Google Slashes Adobe: The End of the Flash Era
Google has put the final nail in the coffin for Adobe Flash. As of September 1, Google has blocked all Adobe Flash ads, meaning advertisers will likely abandon the format altogether.
This will have a significant effect on the digital advertising industry, as Google Chrome is used by more than 60% of online users. Now, instead of showing up as normal ads, Adobe ads will appear greyed out and contain a play button that users can select if they would like to see the ad. Yet, it’s unlikely anyone will push play.
Adobe Flash powers the vast majority of online banner and video ads and has done so for the last 20 years. But it’s no secret that Adobe Flash has had issues from its inception, such as:
- Using its own third party standards, rather than internet wide standards.
- Requiring users to install additional plugins in their browser.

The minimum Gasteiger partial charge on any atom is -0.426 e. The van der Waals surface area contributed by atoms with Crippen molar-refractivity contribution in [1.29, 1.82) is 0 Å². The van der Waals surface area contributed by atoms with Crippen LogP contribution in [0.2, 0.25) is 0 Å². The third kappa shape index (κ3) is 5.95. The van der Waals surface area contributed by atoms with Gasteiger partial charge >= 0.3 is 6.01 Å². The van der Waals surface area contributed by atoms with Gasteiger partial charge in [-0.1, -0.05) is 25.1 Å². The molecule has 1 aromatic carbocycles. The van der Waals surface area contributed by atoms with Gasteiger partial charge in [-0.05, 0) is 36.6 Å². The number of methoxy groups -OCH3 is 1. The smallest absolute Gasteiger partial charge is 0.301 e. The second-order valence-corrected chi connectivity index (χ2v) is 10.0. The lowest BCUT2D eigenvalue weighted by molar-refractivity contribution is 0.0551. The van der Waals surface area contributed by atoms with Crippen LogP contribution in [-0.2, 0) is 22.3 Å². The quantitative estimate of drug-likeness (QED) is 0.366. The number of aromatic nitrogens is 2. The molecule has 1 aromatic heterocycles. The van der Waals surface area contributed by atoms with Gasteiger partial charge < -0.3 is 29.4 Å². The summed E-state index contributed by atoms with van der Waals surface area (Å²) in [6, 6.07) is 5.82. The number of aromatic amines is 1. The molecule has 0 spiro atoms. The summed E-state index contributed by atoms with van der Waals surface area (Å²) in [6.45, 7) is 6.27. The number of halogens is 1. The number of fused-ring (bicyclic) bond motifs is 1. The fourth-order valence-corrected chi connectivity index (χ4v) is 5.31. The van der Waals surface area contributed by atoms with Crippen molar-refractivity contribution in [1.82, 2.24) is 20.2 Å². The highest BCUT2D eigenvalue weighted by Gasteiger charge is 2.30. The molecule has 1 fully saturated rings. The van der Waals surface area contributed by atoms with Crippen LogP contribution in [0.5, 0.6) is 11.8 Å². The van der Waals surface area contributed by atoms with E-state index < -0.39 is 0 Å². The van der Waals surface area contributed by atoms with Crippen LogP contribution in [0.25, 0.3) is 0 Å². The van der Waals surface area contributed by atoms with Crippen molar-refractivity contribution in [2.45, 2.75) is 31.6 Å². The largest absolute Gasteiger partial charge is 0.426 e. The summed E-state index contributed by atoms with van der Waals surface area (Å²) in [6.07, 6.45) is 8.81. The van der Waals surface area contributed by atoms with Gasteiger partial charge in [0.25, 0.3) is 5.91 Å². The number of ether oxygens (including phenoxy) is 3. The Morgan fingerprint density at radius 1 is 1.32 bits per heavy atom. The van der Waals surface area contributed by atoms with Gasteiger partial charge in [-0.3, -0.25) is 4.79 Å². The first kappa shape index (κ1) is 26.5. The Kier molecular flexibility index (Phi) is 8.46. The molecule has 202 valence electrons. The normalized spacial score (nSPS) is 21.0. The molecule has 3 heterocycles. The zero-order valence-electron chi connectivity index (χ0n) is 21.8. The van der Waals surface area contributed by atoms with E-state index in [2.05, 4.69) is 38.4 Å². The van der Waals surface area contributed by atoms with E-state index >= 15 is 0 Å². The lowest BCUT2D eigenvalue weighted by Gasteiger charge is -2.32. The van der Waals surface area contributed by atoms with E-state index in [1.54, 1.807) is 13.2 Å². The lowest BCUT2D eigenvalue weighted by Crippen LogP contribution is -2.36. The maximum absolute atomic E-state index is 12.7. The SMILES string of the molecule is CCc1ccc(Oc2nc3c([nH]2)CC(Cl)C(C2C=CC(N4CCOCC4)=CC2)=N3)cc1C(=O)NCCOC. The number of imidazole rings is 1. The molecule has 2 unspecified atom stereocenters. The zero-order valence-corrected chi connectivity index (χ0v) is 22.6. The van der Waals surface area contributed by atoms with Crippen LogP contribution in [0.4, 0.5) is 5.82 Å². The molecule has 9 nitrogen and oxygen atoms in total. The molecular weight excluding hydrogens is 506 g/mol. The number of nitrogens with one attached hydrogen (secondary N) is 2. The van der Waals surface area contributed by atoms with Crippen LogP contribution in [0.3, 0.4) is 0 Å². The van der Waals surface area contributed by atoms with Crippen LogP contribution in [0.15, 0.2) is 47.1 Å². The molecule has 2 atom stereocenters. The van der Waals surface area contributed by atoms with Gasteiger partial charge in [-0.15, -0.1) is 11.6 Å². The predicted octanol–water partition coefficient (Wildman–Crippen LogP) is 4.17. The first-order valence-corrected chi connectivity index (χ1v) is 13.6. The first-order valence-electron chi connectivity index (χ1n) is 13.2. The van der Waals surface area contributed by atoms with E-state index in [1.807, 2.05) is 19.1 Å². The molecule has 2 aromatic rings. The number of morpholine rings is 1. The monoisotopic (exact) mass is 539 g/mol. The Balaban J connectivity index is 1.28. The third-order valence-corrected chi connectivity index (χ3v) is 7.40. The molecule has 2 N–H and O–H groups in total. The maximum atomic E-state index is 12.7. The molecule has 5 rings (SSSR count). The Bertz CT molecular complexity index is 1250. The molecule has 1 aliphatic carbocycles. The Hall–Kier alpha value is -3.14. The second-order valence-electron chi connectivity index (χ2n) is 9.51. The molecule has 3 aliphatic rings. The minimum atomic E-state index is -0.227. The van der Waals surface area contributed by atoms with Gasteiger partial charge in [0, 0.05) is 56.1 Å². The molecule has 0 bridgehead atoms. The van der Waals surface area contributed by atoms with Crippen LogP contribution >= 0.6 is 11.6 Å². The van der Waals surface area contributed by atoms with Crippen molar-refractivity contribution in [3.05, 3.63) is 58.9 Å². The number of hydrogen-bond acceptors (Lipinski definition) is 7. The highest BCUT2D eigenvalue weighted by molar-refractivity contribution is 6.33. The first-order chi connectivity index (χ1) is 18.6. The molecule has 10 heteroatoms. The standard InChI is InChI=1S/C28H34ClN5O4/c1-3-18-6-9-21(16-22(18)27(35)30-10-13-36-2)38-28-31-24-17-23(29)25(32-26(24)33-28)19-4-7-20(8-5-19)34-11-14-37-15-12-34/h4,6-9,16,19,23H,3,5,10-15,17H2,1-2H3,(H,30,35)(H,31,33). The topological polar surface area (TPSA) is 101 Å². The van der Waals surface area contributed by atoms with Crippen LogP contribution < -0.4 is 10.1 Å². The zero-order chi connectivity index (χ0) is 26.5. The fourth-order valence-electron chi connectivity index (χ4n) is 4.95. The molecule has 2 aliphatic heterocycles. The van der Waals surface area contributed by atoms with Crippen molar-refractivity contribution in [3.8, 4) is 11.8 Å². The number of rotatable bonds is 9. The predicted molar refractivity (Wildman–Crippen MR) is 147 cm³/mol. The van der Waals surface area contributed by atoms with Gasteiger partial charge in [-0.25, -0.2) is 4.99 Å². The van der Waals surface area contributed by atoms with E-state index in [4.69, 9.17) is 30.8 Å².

- Containing security issues used by hackers in “cross-platform” virus and malware attacks.
Now, Google asserts that Adobe Flash increases page load speeds and battery consumption, creating a negative user experience. Moving forward, Google recommends advertisers begin building ads using HTML5 as an alternative to Adobe Flash. HTML5 works with the majority of devices and offers comparable functionality to Flash but more efficiently in every aspect.
This is just one of the many ways the digital media industry is evolving to make it easier for users to block ads. Apple, for instance, announced their plans to simplify ad blocking for users on their iPhones and iPads in June. Furthermore, Amazon has decided to discontinue using Flash ads due to the ad format not functioning properly in the most popular search engines.
It seems we have reached the end of the Flash Era, and as big fans of user experience, we here at Horton say good riddance.